Evaluating Neural Networks as a Method for Identifying Students in Need of Assistance

Publication Type:
Conference Proceeding
Citation:
2017
Issue Date:
2017-03-01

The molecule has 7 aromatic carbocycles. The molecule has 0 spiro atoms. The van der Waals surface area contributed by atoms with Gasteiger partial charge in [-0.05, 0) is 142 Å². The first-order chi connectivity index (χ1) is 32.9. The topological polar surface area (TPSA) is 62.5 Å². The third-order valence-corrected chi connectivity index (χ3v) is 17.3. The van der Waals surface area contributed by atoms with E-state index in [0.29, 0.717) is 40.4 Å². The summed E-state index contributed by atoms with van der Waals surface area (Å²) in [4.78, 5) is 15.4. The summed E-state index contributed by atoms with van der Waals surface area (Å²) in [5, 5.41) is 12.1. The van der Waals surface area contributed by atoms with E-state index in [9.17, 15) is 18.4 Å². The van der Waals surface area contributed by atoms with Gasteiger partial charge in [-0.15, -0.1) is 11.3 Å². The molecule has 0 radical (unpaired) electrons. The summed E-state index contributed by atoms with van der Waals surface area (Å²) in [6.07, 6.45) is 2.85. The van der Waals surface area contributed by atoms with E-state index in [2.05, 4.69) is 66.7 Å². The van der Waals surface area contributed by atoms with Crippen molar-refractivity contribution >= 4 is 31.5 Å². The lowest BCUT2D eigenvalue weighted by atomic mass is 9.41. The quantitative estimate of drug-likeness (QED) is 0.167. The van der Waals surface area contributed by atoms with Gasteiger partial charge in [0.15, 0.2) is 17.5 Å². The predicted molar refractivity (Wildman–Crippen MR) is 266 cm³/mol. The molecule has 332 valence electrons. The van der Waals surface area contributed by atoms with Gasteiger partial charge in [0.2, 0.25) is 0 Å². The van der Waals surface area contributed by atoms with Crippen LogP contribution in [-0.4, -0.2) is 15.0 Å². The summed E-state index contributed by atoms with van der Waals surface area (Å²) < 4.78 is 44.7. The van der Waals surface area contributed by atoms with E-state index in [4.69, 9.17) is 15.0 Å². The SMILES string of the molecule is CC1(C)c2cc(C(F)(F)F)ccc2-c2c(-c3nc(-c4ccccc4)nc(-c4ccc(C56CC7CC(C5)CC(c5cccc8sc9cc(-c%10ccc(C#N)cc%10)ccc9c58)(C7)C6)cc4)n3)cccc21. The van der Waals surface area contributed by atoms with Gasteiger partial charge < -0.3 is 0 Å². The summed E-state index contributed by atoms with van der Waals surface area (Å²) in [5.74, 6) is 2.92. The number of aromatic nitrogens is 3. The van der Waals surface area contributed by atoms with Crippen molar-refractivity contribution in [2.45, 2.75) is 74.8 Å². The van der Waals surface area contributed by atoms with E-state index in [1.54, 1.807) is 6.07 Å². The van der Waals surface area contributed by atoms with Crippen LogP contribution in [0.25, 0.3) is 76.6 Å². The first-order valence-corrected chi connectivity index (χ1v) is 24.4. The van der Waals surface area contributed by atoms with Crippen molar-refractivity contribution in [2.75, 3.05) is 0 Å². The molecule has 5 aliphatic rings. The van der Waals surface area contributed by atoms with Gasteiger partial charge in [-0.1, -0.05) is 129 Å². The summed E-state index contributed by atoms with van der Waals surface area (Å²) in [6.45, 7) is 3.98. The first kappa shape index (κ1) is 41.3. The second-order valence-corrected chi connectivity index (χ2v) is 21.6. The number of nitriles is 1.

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Course instructors need to be able to students in need of assistance as early in the course as possible. Recent work has suggested that machine learning approaches applied to snapshots of small programming exercises may be an effective solution to this problem. However, these results have been obtained using data from a single institution, and prior work using features extracted from student code has been highly sensitive to differences in context. This work provides two contributions: first, a partial reproduction of previously published results, but in a different context, and second, an exploration of the efficacy of neural networks in solving this problem. Our findings confirm the importance of two features (the number of steps required to solve a problem and the correctness of key problems), indicate that machine learning techniques are relatively stable across contexts (both across terms in a single course and across courses), and suggest that neural network based approaches are as effective as the best Bayesian and decision tree methods. Furthermore, neural networks can be tuned to be reliably pessimistic, so they may serve a complementary role in solving the problem of identifying students who need assistance.
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